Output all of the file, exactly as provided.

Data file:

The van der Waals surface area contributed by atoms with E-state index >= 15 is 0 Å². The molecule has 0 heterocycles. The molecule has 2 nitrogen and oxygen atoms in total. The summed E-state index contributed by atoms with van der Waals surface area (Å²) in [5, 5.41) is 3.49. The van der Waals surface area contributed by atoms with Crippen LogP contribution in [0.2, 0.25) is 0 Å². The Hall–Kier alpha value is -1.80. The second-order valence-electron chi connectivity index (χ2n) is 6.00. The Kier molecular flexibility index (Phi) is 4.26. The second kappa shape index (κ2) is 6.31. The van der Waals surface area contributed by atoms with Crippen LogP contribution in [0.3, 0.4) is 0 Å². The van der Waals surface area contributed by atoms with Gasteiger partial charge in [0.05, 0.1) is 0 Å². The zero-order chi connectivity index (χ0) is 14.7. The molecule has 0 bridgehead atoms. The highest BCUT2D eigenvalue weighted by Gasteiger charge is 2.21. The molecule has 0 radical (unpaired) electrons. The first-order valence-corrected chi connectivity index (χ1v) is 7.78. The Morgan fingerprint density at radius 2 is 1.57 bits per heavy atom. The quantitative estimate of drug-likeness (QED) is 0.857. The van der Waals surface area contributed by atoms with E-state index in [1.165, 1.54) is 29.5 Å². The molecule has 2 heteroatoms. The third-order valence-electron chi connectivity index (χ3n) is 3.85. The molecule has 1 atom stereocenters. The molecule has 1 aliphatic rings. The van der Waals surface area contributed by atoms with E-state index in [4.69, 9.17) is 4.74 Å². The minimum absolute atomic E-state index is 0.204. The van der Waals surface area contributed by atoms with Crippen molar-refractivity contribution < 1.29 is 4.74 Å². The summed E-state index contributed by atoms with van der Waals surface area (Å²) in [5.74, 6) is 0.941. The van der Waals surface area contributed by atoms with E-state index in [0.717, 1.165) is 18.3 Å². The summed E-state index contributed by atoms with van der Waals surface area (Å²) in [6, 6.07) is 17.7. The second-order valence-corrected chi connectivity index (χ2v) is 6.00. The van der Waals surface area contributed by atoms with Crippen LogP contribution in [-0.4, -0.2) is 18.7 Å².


The van der Waals surface area contributed by atoms with E-state index >= 15 is 0 Å². The molecule has 0 heterocycles. The molecule has 2 nitrogen and oxygen atoms in total. The summed E-state index contributed by atoms with van der Waals surface area (Å²) in [5, 5.41) is 3.49. The van der Waals surface area contributed by atoms with Crippen LogP contribution in [0.2, 0.25) is 0 Å². The Hall–Kier alpha value is -1.80. The second-order valence-electron chi connectivity index (χ2n) is 6.00. The Kier molecular flexibility index (Phi) is 4.26. The second kappa shape index (κ2) is 6.31. The van der Waals surface area contributed by atoms with Crippen LogP contribution in [0.3, 0.4) is 0 Å². The van der Waals surface area contributed by atoms with Gasteiger partial charge in [0.05, 0.1) is 0 Å². The zero-order chi connectivity index (χ0) is 14.7. The molecule has 0 bridgehead atoms. The highest BCUT2D eigenvalue weighted by Gasteiger charge is 2.21. The molecule has 0 radical (unpaired) electrons. The first-order valence-corrected chi connectivity index (χ1v) is 7.78. The Morgan fingerprint density at radius 2 is 1.57 bits per heavy atom. The quantitative estimate of drug-likeness (QED) is 0.857. The van der Waals surface area contributed by atoms with E-state index in [1.165, 1.54) is 29.5 Å². The molecule has 2 heteroatoms. The third-order valence-electron chi connectivity index (χ3n) is 3.85. The molecule has 1 atom stereocenters. The molecule has 1 aliphatic rings. The van der Waals surface area contributed by atoms with E-state index in [4.69, 9.17) is 4.74 Å². The minimum absolute atomic E-state index is 0.204. The van der Waals surface area contributed by atoms with Crippen molar-refractivity contribution < 1.29 is 4.74 Å². The summed E-state index contributed by atoms with van der Waals surface area (Å²) in [5.74, 6) is 0.941. The van der Waals surface area contributed by atoms with E-state index in [0.717, 1.165) is 18.3 Å². The summed E-state index contributed by atoms with van der Waals surface area (Å²) in [6, 6.07) is 17.7. The second-order valence-corrected chi connectivity index (χ2v) is 6.00. The van der Waals surface area contributed by atoms with Crippen LogP contribution in [-0.4, -0.2) is 18.7 Å².